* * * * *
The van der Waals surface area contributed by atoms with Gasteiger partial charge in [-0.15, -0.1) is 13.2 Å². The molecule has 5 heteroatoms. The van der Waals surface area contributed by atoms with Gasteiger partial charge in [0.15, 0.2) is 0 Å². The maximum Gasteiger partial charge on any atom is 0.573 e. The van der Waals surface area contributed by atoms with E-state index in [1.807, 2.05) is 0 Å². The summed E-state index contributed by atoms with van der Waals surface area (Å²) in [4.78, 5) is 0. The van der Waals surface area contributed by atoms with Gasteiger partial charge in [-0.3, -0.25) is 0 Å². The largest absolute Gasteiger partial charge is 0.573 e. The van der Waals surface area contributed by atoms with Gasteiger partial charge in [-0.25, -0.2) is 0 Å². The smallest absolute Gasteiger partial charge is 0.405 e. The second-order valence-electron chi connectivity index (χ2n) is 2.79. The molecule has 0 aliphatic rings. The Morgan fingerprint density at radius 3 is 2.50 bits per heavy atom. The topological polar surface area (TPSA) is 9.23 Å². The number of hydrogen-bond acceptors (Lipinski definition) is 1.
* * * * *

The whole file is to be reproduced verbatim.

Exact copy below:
The van der Waals surface area contributed by atoms with Gasteiger partial charge in [-0.15, -0.1) is 13.2 Å². The molecule has 5 heteroatoms. The van der Waals surface area contributed by atoms with Gasteiger partial charge in [0.15, 0.2) is 0 Å². The maximum Gasteiger partial charge on any atom is 0.573 e. The van der Waals surface area contributed by atoms with E-state index in [1.807, 2.05) is 0 Å². The summed E-state index contributed by atoms with van der Waals surface area (Å²) in [4.78, 5) is 0. The van der Waals surface area contributed by atoms with Gasteiger partial charge in [-0.3, -0.25) is 0 Å². The largest absolute Gasteiger partial charge is 0.573 e. The van der Waals surface area contributed by atoms with Gasteiger partial charge in [-0.25, -0.2) is 0 Å². The smallest absolute Gasteiger partial charge is 0.405 e. The second-order valence-electron chi connectivity index (χ2n) is 2.79. The molecule has 0 aliphatic rings. The Morgan fingerprint density at radius 3 is 2.50 bits per heavy atom. The topological polar surface area (TPSA) is 9.23 Å². The number of hydrogen-bond acceptors (Lipinski definition) is 1.